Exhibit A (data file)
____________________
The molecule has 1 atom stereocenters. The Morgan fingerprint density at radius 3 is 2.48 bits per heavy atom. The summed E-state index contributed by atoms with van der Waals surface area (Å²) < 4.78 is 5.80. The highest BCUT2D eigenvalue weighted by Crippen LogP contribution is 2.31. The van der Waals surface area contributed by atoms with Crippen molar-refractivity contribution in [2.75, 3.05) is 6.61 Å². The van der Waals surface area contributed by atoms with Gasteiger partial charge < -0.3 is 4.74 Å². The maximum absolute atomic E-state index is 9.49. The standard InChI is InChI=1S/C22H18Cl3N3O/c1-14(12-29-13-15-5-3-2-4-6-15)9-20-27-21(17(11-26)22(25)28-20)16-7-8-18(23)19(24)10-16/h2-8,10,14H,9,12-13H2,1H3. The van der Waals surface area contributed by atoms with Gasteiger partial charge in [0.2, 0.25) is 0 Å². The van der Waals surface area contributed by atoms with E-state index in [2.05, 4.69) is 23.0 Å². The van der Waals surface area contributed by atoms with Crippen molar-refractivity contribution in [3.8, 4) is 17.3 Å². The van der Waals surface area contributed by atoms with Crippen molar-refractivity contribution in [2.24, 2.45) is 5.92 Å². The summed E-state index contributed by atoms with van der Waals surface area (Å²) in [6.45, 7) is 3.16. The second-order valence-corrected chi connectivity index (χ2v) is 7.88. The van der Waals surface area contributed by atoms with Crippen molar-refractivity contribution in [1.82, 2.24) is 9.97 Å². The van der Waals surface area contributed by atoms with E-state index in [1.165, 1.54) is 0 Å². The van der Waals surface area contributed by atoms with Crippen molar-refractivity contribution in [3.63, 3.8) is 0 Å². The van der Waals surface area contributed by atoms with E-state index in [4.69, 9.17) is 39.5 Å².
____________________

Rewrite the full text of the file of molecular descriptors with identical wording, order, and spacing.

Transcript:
The molecule has 1 atom stereocenters. The Morgan fingerprint density at radius 3 is 2.48 bits per heavy atom. The summed E-state index contributed by atoms with van der Waals surface area (Å²) < 4.78 is 5.80. The highest BCUT2D eigenvalue weighted by Crippen LogP contribution is 2.31. The van der Waals surface area contributed by atoms with Crippen molar-refractivity contribution in [2.75, 3.05) is 6.61 Å². The van der Waals surface area contributed by atoms with Gasteiger partial charge < -0.3 is 4.74 Å². The maximum absolute atomic E-state index is 9.49. The standard InChI is InChI=1S/C22H18Cl3N3O/c1-14(12-29-13-15-5-3-2-4-6-15)9-20-27-21(17(11-26)22(25)28-20)16-7-8-18(23)19(24)10-16/h2-8,10,14H,9,12-13H2,1H3. The van der Waals surface area contributed by atoms with Gasteiger partial charge in [0.2, 0.25) is 0 Å². The van der Waals surface area contributed by atoms with E-state index in [2.05, 4.69) is 23.0 Å². The van der Waals surface area contributed by atoms with Crippen molar-refractivity contribution in [3.8, 4) is 17.3 Å². The van der Waals surface area contributed by atoms with Crippen molar-refractivity contribution in [2.24, 2.45) is 5.92 Å². The summed E-state index contributed by atoms with van der Waals surface area (Å²) in [6.45, 7) is 3.16. The second-order valence-corrected chi connectivity index (χ2v) is 7.88. The van der Waals surface area contributed by atoms with Crippen molar-refractivity contribution in [1.82, 2.24) is 9.97 Å². The van der Waals surface area contributed by atoms with E-state index in [1.165, 1.54) is 0 Å². The van der Waals surface area contributed by atoms with Crippen molar-refractivity contribution in [3.63, 3.8) is 0 Å². The van der Waals surface area contributed by atoms with E-state index in [4.69, 9.17) is 39.5 Å².